“Any human can trace a picture or reproduce it from another, but it takes an artist to take advantage of that creativity. Reese has that ability to come up with original ideas.”

— senior Tristan Davis



Reese pauses for a picture with his medals earned at the Scholastic Art Awards. Photo by Nicole Rousseau.


Reese’s plans for the future include going to college and studying graphic design. He plans on continuing to make an impact anyway he can with what he creates.

“I’m planning to go to college and pursue graphic design, and potentially artistic direction. I would like to have the time to work in many areas, and getting a feel for a more independent freelance path, or something a bit more structured like a corporation or firm. I just want to continue creating,” Reese said.

Nicole hopes that Reese will continue with his passion for art in the future. She understands that his art has the ability to promote change and thinks this ability is priceless.

“I hope Reese never loses his passion for the arts and that even in the hard times he will be able to see that there is always a silver lining.  I hope he continues to create in whatever way he chooses,” Nicole said. “I know his future will be one that inspires others and makes a change for the better.”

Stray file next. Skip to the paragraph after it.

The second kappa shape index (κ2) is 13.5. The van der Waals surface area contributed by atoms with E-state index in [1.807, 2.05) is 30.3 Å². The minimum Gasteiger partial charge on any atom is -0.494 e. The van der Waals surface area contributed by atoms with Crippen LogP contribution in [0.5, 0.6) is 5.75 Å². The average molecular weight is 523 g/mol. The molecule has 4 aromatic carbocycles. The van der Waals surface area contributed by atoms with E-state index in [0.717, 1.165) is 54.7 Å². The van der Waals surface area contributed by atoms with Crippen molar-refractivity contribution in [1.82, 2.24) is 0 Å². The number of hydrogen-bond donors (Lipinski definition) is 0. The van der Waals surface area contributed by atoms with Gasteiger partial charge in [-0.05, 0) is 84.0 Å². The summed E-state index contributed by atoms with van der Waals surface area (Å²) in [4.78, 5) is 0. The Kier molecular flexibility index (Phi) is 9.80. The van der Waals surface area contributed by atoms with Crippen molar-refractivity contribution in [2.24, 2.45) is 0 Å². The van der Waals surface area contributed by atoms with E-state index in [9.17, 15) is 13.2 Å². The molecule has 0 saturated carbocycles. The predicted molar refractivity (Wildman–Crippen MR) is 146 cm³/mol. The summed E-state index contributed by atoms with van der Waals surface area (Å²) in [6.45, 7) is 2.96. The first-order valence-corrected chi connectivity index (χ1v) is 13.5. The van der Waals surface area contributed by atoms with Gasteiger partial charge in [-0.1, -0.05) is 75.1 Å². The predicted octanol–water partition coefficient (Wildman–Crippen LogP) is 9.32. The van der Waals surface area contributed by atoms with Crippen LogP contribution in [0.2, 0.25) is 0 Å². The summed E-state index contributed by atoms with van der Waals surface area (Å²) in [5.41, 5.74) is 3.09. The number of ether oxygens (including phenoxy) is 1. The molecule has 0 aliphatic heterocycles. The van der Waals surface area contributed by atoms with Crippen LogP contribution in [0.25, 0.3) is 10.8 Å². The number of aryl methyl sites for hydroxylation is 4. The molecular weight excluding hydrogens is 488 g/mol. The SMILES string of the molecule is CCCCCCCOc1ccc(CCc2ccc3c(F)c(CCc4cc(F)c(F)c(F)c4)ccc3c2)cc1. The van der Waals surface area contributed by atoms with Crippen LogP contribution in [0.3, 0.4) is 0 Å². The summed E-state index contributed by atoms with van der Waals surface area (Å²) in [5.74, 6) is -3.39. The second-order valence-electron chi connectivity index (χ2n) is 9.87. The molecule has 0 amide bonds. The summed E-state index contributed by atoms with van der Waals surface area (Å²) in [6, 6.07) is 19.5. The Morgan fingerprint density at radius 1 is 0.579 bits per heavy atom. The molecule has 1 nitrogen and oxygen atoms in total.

Even through Reese’s abundance of talent, he understands that art is a healthy form of expression, and he encourages anyone who wants to create, to try.

“Art isn’t just for ‘artists.’ Everyone has a voice and an opinion, and visual art can be a way to express that voice. Creative and visual expression isn’t limited to just the people who choose to pursue it as a career, and there is a great value in exploring yourself through a creative medium,” Reese said.



Abby McDowell is a staff writer for Oswego East High School’s online news magazine the HOWL